A leading expert in Near Eastern archaeology has died.
Robert McCormick Adams was born in Chicago, Illinois in July 1926. By 1950, having already worked in a steel mill and in the navy as a radio technician, he was studying at the University of Chicago while contemplating a career in journalism. His life was transformed when the renowned anthropologist Robert Braidwood offered him a place on an archaeological dig in Iraq because of his mechanical aptitude with cars. He went on to obtain a PhD at Chicago (1957) and spent almost three decades of his life there, eventually retiring as Harold H. Swift distinguished service professor emeritus of anthropology.
While at Chicago, Professor Adams served as director of the Oriental Institute for two separate periods (1962-68 and 1981-83), dean of the Division of the Social Sciences (1970-74) and provost of the university (1982-84). He took part in a number of important digs in Iraq, Mexico, Iran and Saudi Arabia and made a major contribution to the study of settlement patterns, particularly in the Near and Middle East. His books include The Evolution of Urban Society (1966), Heartland of Cities (1981), The Land behind Baghdad (1984) and Paths of Fire: An Anthropologist’s Inquiry into Western Technology (1996).
“Bob was a towering figure of Near Eastern archaeology and a pioneer of innovative methods of landscape archaeology,” said Christopher Woods, the current director of Chicago’s Oriental Institute. “He was fundamentally interested in the reciprocal interaction between humans and their environments – how civilisation and geography are inextricably intertwined.”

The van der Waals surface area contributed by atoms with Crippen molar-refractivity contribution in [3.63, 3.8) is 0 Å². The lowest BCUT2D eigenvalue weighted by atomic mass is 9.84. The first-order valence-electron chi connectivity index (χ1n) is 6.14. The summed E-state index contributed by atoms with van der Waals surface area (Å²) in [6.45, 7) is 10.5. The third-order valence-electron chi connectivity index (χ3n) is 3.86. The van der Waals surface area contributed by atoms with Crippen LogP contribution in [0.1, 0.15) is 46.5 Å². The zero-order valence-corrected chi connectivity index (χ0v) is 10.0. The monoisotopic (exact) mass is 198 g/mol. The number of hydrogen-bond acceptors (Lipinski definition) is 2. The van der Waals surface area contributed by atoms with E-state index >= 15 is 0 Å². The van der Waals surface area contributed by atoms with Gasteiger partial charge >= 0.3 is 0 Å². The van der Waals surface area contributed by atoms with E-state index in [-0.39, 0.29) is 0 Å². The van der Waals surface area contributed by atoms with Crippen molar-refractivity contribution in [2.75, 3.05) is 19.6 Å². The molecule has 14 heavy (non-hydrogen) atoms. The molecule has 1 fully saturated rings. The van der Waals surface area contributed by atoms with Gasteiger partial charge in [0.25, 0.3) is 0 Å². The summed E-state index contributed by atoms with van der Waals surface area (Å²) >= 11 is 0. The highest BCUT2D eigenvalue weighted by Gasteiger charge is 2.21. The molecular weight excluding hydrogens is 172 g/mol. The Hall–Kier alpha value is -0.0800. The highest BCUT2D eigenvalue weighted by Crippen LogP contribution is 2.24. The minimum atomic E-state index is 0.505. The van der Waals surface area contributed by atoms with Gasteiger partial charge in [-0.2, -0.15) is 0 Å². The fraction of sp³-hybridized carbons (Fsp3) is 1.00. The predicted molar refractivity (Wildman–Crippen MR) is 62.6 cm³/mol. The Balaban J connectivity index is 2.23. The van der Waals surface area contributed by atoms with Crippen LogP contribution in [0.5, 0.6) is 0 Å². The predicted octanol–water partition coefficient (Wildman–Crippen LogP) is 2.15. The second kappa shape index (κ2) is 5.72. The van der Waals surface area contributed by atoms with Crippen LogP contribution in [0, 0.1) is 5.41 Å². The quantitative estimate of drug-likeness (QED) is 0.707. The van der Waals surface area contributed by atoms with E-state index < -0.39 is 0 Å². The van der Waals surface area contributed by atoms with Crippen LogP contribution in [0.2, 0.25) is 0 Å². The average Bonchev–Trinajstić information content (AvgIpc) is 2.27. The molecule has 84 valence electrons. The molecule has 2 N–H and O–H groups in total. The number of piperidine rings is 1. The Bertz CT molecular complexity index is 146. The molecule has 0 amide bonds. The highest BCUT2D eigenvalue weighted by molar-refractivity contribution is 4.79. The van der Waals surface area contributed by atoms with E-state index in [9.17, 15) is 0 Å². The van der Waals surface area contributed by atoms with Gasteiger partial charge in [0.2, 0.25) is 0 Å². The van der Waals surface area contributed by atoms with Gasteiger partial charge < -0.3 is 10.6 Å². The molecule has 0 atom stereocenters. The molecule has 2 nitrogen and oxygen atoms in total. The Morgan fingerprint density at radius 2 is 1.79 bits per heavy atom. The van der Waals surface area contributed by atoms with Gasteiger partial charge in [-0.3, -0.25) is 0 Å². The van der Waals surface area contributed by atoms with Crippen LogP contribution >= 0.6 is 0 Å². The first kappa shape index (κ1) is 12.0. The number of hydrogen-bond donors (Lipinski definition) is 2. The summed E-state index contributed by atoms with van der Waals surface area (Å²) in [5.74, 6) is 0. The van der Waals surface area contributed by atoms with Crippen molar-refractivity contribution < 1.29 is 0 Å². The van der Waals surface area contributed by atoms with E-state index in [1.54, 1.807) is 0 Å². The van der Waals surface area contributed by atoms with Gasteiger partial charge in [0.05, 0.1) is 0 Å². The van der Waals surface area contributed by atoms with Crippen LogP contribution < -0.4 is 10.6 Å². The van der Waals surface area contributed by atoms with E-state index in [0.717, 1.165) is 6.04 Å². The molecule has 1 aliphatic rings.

After leaving Chicago, Professor Adams became secretary of the Smithsonian Institution (1984-94), which describes itself as “the world’s largest museum, education and research complex”, making him responsible for a national zoo, 13 museums and a number of research facilities, including one in Panama. He spearheaded the acquisition of the National Museum of the American Indian and the opening of the National Postal Museum as well as major infrastructure and digitisation projects. His commitment to diversity and determination to question more sanitised views of American history led to the creation of a number of boldly controversial exhibitions such as The West as America at the Smithsonian American Art Museum (1991) and Science in American Life at the National Museum of American History (1994).
At the end of a decade at the Smithsonian, Professor Adams returned to the academy as an adjunct professor at the University of California, San Diego. He died on 27 January and is survived by a daughter, two stepdaughters and three grandchildren.